The Kiandra rush was short lived, but goldmining continued in the area until 1905, and people still lived at Kiandra until 1974. It was Australia's highest town until the coming of the Snowy Scheme. Mailman Tom Bolton would leave his horse at Delany's Hut and take the mail into Kiandra on skis when the weather was extreme.

The original hut was burnt down in the 2003 bushfires, but it has since been rebuilt. It is located in the Kosciuszko National Park, just off the Snowy Mountains Highway.

Joseph John O'Neill (Grave 40)
Military service has touched the Adaminaby cemetery, with a small complement of ex-servicemen buried here. Notable are members of the 55th Battalion or the NSW Rifle Regiment, who enlisted as regimental reinforcements and took the name the 'Men from Snowy River' as they embarked for the Great War from Sydney in 1916. Private Joseph O'Neill survived the war and died in Adaminaby in 1957, aged 83.

Message by Bottle Post from Snowy River Soldiers

The Snowy Scheme

Picturesque Lake Eucumbene, the central element of the Snowy Scheme, forms the background to this scenic cemetery.

The advent of the Snowy Scheme in the 1950s was initially seen as a mixed benefit for Adaminaby. It was hoped to bring water, electricity and much needed industry. In the original plan, the dam wall was to be located some 8 km from the town. In 1953, this site was abandoned when it became clear that a site 6 km downstream would yield a much greater volume of water storage, albeit at greater financial cost. The added cost was offset by a reduced tunnelling cost to Tumut.

But with the new site came the inundation of most of the land upon which Adaminaby was built. The town was 'moved' to its new location house by house... and for some of the churches, stone by stone.

The move began in 1956. A notable opponent was Geoff Yen, a descendant of early settler Charles Yen (Grave 77). He opposed the relocation and fought the compensation offer being paid by the Snowy Mountains Authority. He pursued legal action for the next 30 years, when he settled without compensation for his claim.

When the town of Jindabyne was moved to make way for the Snowy Scheme, its cemetery was also moved. Remains had to be disinterred, transported and reburied at a new cemetery site. However, the old Adaminaby cemetery was never disturbed. The site assigned a century and a half ago happened to be five metres above the high water level of Lake Eucumbene!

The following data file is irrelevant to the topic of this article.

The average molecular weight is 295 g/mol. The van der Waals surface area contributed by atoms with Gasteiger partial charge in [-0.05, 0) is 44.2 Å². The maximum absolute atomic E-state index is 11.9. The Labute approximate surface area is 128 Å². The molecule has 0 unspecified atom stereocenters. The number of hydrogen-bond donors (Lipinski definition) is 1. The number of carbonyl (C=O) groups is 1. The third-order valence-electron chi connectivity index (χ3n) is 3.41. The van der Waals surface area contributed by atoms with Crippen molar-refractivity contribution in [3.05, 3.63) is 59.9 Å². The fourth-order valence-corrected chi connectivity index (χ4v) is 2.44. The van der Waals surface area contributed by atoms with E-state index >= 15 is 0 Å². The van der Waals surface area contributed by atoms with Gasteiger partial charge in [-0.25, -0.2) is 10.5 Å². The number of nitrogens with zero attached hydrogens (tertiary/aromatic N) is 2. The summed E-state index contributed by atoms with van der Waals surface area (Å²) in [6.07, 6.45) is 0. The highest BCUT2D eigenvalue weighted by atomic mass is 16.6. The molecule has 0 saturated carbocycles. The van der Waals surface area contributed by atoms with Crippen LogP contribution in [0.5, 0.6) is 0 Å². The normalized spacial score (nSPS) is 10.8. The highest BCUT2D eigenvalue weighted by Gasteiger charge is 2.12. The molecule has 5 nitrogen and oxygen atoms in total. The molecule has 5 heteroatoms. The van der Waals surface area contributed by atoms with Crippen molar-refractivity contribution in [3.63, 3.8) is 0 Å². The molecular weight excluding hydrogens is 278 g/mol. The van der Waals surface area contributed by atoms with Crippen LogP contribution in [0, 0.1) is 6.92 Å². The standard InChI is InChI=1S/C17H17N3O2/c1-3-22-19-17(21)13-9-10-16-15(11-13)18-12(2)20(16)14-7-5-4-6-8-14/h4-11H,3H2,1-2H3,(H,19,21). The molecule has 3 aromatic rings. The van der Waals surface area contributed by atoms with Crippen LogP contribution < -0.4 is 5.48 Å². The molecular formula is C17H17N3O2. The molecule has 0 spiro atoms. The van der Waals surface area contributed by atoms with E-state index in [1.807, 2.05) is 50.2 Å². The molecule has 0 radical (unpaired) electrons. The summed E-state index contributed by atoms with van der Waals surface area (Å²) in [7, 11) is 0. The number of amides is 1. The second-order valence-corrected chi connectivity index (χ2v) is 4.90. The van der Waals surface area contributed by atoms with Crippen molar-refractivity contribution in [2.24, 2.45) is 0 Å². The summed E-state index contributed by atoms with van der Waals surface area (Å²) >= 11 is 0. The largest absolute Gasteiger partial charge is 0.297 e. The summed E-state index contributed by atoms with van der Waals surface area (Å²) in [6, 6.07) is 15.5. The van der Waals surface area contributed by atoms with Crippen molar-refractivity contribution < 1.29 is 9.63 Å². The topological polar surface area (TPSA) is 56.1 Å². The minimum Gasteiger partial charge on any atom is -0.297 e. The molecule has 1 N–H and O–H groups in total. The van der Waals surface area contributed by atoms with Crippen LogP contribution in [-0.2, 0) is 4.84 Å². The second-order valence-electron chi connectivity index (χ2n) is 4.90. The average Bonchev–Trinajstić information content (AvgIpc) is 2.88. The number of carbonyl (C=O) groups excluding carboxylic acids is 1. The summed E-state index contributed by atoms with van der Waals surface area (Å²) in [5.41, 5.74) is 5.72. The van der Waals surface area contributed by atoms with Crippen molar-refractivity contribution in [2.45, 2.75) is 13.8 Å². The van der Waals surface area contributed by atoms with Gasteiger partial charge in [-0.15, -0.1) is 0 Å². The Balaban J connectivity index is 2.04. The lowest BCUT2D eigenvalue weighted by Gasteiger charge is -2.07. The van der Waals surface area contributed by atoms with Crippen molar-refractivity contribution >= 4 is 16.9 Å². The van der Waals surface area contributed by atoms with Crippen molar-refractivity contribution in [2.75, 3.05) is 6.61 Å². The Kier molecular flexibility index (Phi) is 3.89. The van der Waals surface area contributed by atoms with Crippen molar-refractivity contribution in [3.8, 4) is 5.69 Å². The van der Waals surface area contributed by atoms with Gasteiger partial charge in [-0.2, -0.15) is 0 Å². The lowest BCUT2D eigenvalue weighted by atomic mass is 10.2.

This cemetery has weathered the boom and bust of early mining, flooding of the town nearby, and social disruption caused by the town's relocation and the intrusion of a large lake between once-close neighbours.

Behind every tombstone here lies a story of lives replete with joy, sorrow, success and disappointment. This guide offers a small cross section of that story.

Quick Facts & Figures

The number of burials here doubled each decade until World War 2.

Average age at death gradually increased, from 36 years in the 1870's to 70 years in 1970. Early deaths were often through drowning, injury or accident. Later, deaths were increasingly caused by infectious disease and difficult childbirth, and factors related to age.

Sharing of a burial site was a very common practice in this cemetery. For a death of mother and infant at childbirth, for victims of infectious diseases, and for close knit families, burial together was considered appropriate. In this rocky earth and difficult terrain, sharing an existing grave was also more practical than excavating a new grave for each burial.

Since the town of Adaminaby moved and a new cemetery was established, burial at the old cemetery has only been available for people who have links to those already buried here.

More about the old Adaminaby cemetery